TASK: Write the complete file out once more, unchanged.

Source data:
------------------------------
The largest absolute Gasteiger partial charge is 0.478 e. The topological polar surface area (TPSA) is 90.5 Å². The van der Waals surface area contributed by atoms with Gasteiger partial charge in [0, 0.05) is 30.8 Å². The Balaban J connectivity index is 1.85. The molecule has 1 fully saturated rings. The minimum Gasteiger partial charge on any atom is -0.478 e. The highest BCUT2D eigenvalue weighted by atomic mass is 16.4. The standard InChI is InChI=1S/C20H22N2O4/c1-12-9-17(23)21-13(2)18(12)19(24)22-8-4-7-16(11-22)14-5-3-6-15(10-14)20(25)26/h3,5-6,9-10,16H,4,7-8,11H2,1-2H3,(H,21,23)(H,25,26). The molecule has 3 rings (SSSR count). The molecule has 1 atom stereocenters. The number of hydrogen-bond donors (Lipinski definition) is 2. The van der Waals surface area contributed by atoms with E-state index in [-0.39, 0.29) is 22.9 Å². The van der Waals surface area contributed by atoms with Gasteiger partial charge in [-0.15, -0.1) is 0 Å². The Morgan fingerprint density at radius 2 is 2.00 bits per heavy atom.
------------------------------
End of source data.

The largest absolute Gasteiger partial charge is 0.478 e. The topological polar surface area (TPSA) is 90.5 Å². The van der Waals surface area contributed by atoms with Gasteiger partial charge in [0, 0.05) is 30.8 Å². The Balaban J connectivity index is 1.85. The molecule has 1 fully saturated rings. The minimum Gasteiger partial charge on any atom is -0.478 e. The highest BCUT2D eigenvalue weighted by atomic mass is 16.4. The standard InChI is InChI=1S/C20H22N2O4/c1-12-9-17(23)21-13(2)18(12)19(24)22-8-4-7-16(11-22)14-5-3-6-15(10-14)20(25)26/h3,5-6,9-10,16H,4,7-8,11H2,1-2H3,(H,21,23)(H,25,26). The molecule has 3 rings (SSSR count). The molecule has 1 atom stereocenters. The number of hydrogen-bond donors (Lipinski definition) is 2. The van der Waals surface area contributed by atoms with E-state index in [-0.39, 0.29) is 22.9 Å². The van der Waals surface area contributed by atoms with Gasteiger partial charge in [-0.15, -0.1) is 0 Å². The Morgan fingerprint density at radius 2 is 2.00 bits per heavy atom.